Bond FAQs

What is a Bond?

A bond is similar to a home mortgage. It is a contract to repay borrowed money with an interest rate over time. Bonds are sold by a school district to competing lenders to raise funds to pay for the costs of construction, renovations, and equipment.

What is a bond election?

School districts are required by state law to ask voters for permission to sell bonds to investors in order to raise the capital dollars required to renovate existing buildings or build a new school. Essentially, it’s permission to take out a loan to build, renovate, and pay that loan back over an extended period of time, much like a family takes out a mortgage loan for their home. A school board calls a bond election so voters can decide whether or not they want to pay for proposed facility projects.

Why do school districts need to sell bonds?

Most school districts in Texas utilize bonds to finance renovations and new facilities. This bond would allow the district to finance additions and renovations without impacting the District’s regular budget items such as school programs, teachers, and staff.

How can bond funds be used?

Bond funds can be used to pay for new buildings, additions and renovations to existing facilities, land acquisition, technology infrastructure and equipment, for new or existing buildings, and large-ticket items such as school buses. Bonds cannot be used for salaries or operating costs such as utility bills, supplies, building maintenance, fuel, and insurance.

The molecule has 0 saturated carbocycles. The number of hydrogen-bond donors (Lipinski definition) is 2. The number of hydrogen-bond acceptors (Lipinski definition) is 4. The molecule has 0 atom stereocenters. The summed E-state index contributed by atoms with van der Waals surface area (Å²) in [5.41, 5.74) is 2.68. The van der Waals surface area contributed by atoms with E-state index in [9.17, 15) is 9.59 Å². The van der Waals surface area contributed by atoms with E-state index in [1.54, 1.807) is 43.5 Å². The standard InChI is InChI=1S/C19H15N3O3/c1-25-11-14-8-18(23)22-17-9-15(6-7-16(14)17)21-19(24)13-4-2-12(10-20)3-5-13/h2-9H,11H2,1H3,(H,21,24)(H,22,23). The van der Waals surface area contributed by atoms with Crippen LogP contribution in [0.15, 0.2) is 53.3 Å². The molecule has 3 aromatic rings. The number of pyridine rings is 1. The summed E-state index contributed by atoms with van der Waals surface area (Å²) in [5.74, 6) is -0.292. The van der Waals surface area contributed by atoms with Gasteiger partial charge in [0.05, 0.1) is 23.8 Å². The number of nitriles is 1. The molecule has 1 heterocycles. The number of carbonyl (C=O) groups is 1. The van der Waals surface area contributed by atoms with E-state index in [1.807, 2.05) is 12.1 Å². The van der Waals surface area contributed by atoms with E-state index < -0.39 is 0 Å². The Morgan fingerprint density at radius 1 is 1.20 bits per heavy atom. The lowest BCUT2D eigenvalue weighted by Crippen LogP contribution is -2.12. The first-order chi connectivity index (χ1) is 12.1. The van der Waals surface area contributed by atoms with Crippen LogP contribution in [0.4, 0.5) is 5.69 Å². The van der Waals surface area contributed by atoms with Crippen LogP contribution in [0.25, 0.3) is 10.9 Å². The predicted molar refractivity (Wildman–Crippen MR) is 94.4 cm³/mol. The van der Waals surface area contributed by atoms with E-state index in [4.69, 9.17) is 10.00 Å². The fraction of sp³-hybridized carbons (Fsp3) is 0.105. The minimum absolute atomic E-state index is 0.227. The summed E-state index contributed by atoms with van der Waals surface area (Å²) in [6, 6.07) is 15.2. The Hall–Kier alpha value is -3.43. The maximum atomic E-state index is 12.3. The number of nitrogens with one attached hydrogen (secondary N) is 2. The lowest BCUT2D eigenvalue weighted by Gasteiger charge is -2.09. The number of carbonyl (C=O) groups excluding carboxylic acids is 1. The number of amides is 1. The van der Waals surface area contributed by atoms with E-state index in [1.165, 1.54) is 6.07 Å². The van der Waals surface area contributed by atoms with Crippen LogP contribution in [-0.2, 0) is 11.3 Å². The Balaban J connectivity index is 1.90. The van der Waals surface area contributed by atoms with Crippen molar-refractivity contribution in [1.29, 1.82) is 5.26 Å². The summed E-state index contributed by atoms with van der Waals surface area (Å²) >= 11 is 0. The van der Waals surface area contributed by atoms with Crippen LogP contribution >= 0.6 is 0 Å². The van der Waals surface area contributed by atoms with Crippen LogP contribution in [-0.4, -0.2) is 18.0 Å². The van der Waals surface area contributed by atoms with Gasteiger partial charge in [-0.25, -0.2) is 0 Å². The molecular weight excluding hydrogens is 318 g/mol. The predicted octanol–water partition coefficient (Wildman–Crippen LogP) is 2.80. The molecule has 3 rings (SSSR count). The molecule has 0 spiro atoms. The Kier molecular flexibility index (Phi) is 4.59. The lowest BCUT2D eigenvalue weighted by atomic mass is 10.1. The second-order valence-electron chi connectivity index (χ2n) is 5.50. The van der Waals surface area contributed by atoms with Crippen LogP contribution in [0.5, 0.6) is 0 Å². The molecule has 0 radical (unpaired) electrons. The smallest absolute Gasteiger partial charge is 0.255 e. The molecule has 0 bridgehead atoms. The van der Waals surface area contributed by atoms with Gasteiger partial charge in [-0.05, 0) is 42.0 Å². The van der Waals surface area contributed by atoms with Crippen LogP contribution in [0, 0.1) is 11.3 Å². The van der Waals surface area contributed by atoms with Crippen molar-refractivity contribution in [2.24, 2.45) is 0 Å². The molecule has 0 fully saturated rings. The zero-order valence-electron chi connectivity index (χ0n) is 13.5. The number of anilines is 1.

MMISD has said the bond is for $9,100,000, but I have seen other amounts on social media. Why am I seeing different amounts?

A "bond" is like a home mortgage - it's a loan that needs to be repaid over time with interest. Just as with a $200,000 mortgage for a home, the total payments on a school bond, like the proposed $9,100,000 for MMISD, will exceed the initial amount due to interest charges. We can estimate the interest based on current rates, but the exact cost won't be known until the bonds are sold to investors.

Who purchases a school district's bonds?

Nationwide, about 70% of municipal bonds are owned by individual investors, either directly or through mutual funds or similar investments. Other municipal bond investors include businesses, primarily property and casualty life insurance companies, and banks

Can I invest in Morgan Mill ISD's bonds?

If the election is successful, residents of Morgan Mill ISD would be able to purchase a portion of the bonds and earn interest on their investment. Municipal bond interest payments are exempt from federal income taxes, as well as from state income taxes if the investor lives in the state where the bonds were issued.

For more information, contact 254-968-4921 or visit